Cathedral of Saint Theresa of Lisieux

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The Cathedral of Saint Theresa of Lisieux

The 'Cathedral of Saint Theresa of Lisieux', or the Cathedral of Saint Theresa of the Little flower, normally referred to as St. Theresa's Cathedral, is a Roman Catholic cathedral in the City of Hamilton, Bermuda. It is one of two cathedrals in Hamilton, the other being that of the state church, the Anglican church of Bermuda (before 1978, a bishopric of the Church of England), the Cathedral of the Most Holy Trinity.

Catholicism, along with any other denomination not considered part of the Church of England and any non-Christian faiths, was outlawed in Bermuda, as in the rest of English territory, from the time of settlement (1609 to 1612). Enfranchisement of Catholics in Britain and the colonies followed the incorporation of the Kingdom of Ireland within the Kingdom of Great Britain, to form the United Kingdom of Great Britain and Ireland in 1801. The Roman Catholic Relief Act 1829 allowed British and Irish Catholics to sit in the Parliament.

In Bermuda, Presbyterian and Methodist churches operated alongside the Church of England. The law in Bermuda permitted any church that legally operated in the United Kingdom to do so in the colony. Although the Roman Catholic Church began to operate openly in Bermuda in the 19th century, its priests were not allowed, at first, to conduct baptisms, weddings or funerals. With large numbers of Catholic soldiers, particularly from Ireland, serving in the Bermuda Garrison, the first Catholic services were conducted by British Army chaplains during the 19th Century. Mount Saint Agnes Academy, a private school operated by the Roman Catholic Church, and located within sight of the Cathedral, opened in 1890 at the behest of officers of the 86th (Royal County Down) Regiment of Foot (which was posted to Bermuda from 1880 to 1883), who had requested from the Archbishop of Halifax, Nova Scotia as school for the children of Irish Catholic soldiers. [1] [2] The numbers of Catholics also began to increase from the 1840s onwards due to the encouragement of immigration of labourers from Portuguese islands, such as the Azores. Today, Portuguese-Bermudians represent at least ten percent of the population, and the Roman Catholic Church is the second largest denomination, with fifteen percent of the population (the Anglican church is the largest, with twenty-three percent, while all the Protestant churches, together, account for fifty-two percent).[3][4]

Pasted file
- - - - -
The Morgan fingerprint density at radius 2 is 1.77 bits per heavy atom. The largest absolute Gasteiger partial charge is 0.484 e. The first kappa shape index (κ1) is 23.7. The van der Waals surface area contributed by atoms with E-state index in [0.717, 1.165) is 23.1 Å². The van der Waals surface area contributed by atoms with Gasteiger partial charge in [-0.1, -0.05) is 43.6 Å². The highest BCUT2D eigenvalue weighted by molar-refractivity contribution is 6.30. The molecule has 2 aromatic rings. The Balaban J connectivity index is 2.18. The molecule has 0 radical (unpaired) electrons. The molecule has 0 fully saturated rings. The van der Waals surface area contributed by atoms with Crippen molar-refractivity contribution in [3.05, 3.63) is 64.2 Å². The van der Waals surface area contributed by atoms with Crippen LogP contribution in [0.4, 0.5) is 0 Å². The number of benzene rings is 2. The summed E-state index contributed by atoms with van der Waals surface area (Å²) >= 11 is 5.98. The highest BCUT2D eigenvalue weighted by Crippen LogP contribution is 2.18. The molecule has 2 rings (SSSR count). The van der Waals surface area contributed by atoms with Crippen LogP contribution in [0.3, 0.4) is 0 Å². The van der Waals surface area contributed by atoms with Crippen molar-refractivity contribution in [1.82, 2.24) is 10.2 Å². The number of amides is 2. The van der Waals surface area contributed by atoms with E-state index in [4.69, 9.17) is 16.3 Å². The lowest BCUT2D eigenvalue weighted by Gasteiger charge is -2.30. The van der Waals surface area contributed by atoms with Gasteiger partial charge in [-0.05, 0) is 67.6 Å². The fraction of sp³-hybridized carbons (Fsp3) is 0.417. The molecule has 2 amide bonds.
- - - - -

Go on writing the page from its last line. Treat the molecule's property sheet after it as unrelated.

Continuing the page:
St. Theresa's was consecrated in 1932, having been built on Cedar Avenue, in Hamilton, on land obtained in 1915 by Father Isaac Comeau.[5] It subsequently became a Cathedral upon the creation of the Roman Catholic Diocese of Hamilton in Bermuda in 1967. It was built in a style reminiscent of Iberian architecture, rather than that of traditional Bermudian architecture, or the Gothic style of the Anglican cathedral. It was named in honour of its patron saint, Thérèse of Lisieux, who was known as the Little Flower of Jesus.

St. Theresa's is the seat of the Catholic Bishop of Bermuda.[6]

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